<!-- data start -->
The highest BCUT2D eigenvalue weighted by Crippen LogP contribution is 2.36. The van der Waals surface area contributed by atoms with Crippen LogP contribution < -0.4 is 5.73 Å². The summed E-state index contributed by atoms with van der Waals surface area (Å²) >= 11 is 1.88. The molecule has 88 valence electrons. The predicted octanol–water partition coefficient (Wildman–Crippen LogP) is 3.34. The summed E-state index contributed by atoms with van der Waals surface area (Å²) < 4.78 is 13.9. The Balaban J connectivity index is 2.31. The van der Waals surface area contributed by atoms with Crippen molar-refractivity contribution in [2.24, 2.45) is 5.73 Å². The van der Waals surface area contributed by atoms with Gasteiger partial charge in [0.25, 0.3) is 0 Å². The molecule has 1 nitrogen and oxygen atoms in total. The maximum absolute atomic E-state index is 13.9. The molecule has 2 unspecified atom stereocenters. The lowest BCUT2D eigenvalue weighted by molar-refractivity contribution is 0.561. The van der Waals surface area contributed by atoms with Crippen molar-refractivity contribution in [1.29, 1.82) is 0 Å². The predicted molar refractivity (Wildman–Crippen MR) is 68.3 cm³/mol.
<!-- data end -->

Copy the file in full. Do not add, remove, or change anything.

The highest BCUT2D eigenvalue weighted by Crippen LogP contribution is 2.36. The van der Waals surface area contributed by atoms with Crippen LogP contribution < -0.4 is 5.73 Å². The summed E-state index contributed by atoms with van der Waals surface area (Å²) >= 11 is 1.88. The molecule has 88 valence electrons. The predicted octanol–water partition coefficient (Wildman–Crippen LogP) is 3.34. The summed E-state index contributed by atoms with van der Waals surface area (Å²) < 4.78 is 13.9. The Balaban J connectivity index is 2.31. The van der Waals surface area contributed by atoms with Crippen molar-refractivity contribution in [2.24, 2.45) is 5.73 Å². The van der Waals surface area contributed by atoms with Gasteiger partial charge in [0.25, 0.3) is 0 Å². The molecule has 1 nitrogen and oxygen atoms in total. The maximum absolute atomic E-state index is 13.9. The molecule has 2 unspecified atom stereocenters. The lowest BCUT2D eigenvalue weighted by molar-refractivity contribution is 0.561. The van der Waals surface area contributed by atoms with Crippen molar-refractivity contribution in [1.29, 1.82) is 0 Å². The predicted molar refractivity (Wildman–Crippen MR) is 68.3 cm³/mol.